What these liberals missed is that ending sanctuary city policy for criminals has just as much appeal to Hispanic voters as it does to white voters, and it worked well across party lines. Commonsense tells one that Hispanic voters in New Mexico, many of whom can trace their family roots in this state back centuries, will not view policies aimed at cracking down on violent gang members from El Salvador as somehow an attack on them and their family.
To our benefit, Chávez bought the liberal spin that this was a base Republican message, dug in his heels, and went right down the ill-advised road of defending a wildly unpopular policy. Berry, on the other hand, did not get rattled by the loud shrieking from the left and stayed focused on appealing to swing voters by driving a commonsense policy change.
Berry had the right message – ending the sanctuary city policy was not about race; it was about public safety. Voters of all ethnicities and parties understood and responded.
Getting there: How to cross the finish line
We felt confident in the message. Next came the tactics of how to get to 40 percent of the vote in Albuquerque in a three-way contest. That objective is fairly daunting when you consider that Chávez was actually winning soft Republicans in our initial July survey (31 percent Chávez/30 percent Berry/23 percent Romero) and Berry was losing to both of the other candidates among independent voters (31 percent Chávez/24 percent Berry/27 percent Romero).
Winning over 80 percent of the Republican vote, as some have wrongly speculated Berry did to win this race, was never even a strategy. We certainly sought to consolidate the GOP vote, but we knew getting upwards of 80 percent would not be possible and we could not get across the finish line without winning independent and swing voters.
Using our vote models based on historic turnout in city elections, Berry had to win at least 70 percent of the Republican vote, more than 40 percent of the independent vote and 17 percent of the Democrat vote to pass the 40 percent threshold and avoid a run-off election. This would be no small feat.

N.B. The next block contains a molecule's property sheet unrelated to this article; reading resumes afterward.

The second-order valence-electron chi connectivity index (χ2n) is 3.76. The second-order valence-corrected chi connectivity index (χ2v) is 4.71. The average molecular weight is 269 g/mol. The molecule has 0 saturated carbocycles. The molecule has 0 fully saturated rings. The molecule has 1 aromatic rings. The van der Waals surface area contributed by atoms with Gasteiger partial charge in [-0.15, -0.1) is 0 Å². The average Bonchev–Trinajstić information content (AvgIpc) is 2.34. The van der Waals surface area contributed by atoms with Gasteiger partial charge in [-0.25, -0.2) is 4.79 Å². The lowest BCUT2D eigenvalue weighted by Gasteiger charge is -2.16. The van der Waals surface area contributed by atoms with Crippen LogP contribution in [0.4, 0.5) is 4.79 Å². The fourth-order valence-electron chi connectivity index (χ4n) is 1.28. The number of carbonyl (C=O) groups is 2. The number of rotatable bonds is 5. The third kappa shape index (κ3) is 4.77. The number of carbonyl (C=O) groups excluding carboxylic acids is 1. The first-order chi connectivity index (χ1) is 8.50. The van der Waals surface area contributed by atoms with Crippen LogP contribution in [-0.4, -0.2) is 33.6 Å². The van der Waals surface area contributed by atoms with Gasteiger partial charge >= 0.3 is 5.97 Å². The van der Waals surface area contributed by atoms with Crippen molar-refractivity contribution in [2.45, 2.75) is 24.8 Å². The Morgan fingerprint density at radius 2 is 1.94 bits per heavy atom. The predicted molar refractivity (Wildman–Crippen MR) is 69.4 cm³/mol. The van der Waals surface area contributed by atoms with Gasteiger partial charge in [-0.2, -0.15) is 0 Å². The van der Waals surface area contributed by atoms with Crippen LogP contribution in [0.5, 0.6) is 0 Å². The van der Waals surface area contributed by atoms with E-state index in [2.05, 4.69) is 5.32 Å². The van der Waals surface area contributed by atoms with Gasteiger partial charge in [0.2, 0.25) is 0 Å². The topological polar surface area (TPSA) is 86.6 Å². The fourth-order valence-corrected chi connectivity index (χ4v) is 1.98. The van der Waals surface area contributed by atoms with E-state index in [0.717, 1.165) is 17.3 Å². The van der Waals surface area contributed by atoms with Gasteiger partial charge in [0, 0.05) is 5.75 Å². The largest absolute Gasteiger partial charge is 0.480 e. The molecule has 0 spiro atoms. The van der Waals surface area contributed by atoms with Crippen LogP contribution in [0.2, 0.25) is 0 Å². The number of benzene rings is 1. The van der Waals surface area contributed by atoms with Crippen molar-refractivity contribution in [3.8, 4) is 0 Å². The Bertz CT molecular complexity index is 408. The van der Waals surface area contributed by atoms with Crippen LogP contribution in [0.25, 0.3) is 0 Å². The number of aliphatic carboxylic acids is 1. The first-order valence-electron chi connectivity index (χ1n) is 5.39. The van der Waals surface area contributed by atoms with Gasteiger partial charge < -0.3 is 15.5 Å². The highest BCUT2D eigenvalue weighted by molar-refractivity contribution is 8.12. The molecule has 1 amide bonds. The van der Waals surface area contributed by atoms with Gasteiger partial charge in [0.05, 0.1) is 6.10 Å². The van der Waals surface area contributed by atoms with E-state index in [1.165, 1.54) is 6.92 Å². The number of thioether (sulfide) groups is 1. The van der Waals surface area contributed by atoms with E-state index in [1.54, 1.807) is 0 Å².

We also knew that changing the make-up of the electorate by even a few thousand Republican votes would make the challenge less daunting.
One way to change the electorate was through absentee voting. In 2005, Chávez won 57 percent of the absentee vote. However, in 2009, Berry won the absentee vote, carrying 43 percent to Chávez’s 37 percent and Romero’s 20 percent.
But that’s not the story. What made the absentee vote so crucial is the fact that 30 percent of the Republicans who voted absentee had not cast ballots in either of the last two city elections. This influx of new Republican voters helped create an overall electorate that was more Republican.
Turning to our vote models again, changing the profile of the electorate to a more Republican one pushed Berry close to 40 percent. But getting over the top required dominating the independent vote and winning a significant chunk of soft Democrats.
And that’s exactly what happened.
The election night coverage was full of local Democrats and pundits expressing surprise that Berry was posting respectable numbers in Democrat strongholds. Even Richard Romero commented the next day that Berry “really surprised us with strength in some Democratic districts.”
The only reason this strength should have been a surprise was if one blindly accepted the premise that Berry’s messaging only had appeal to base Republican voters. That premise was proven false in our message development research and confirmed on Election Day.
In sum, we learned some important lessons in the Albuquerque mayor’s race that may have bearing in 2010.
Republicans want to vote this year (and next), which has big implications for turnout.
The Democrat lease on independent and swing voters that they have enjoyed for the past two cycles has expired. Conservative ideas trumped those of liberals among these key subgroups in the city election.
One election does not make a trend. It remains to be seen if Republicans will turnout in disproportionate numbers next fall and whether Republican candidates will win these swing voters in 2010 the way Berry did in this election. But it’s clear that the swing vote is once again up for grabs – and that’s change Republican candidates can believe in.
Jay McCleskey is a partner with Lincoln Strategy Group, which provided strategic general consulting to the Berry campaign, as well as producing the television, radio and direct mail advertisements. McCleskey previously served as the Regional Political Director for the Republican National Committee from 2005 to 2009 and managed the RNC’s Victory operation on behalf of President Bush’s successful re-election campaign in New Mexico in 2004. He can be reached at email@example.com.
Nicole McCleskey is a partner with Public Opinion Strategies, which provided opinion research and strategic advice for the Berry campaign. Nicole is a recognized political expert on Western politics and public opinion. POS has a client list that includes 18 U.S. Senators, seven Governors and over 40 Members of Congress. According to the trade publication Campaigns and Elections, Public Opinion Strategies has the best won-lost record of any polling firm on either side of the aisle. She can be reached at firstname.lastname@example.org.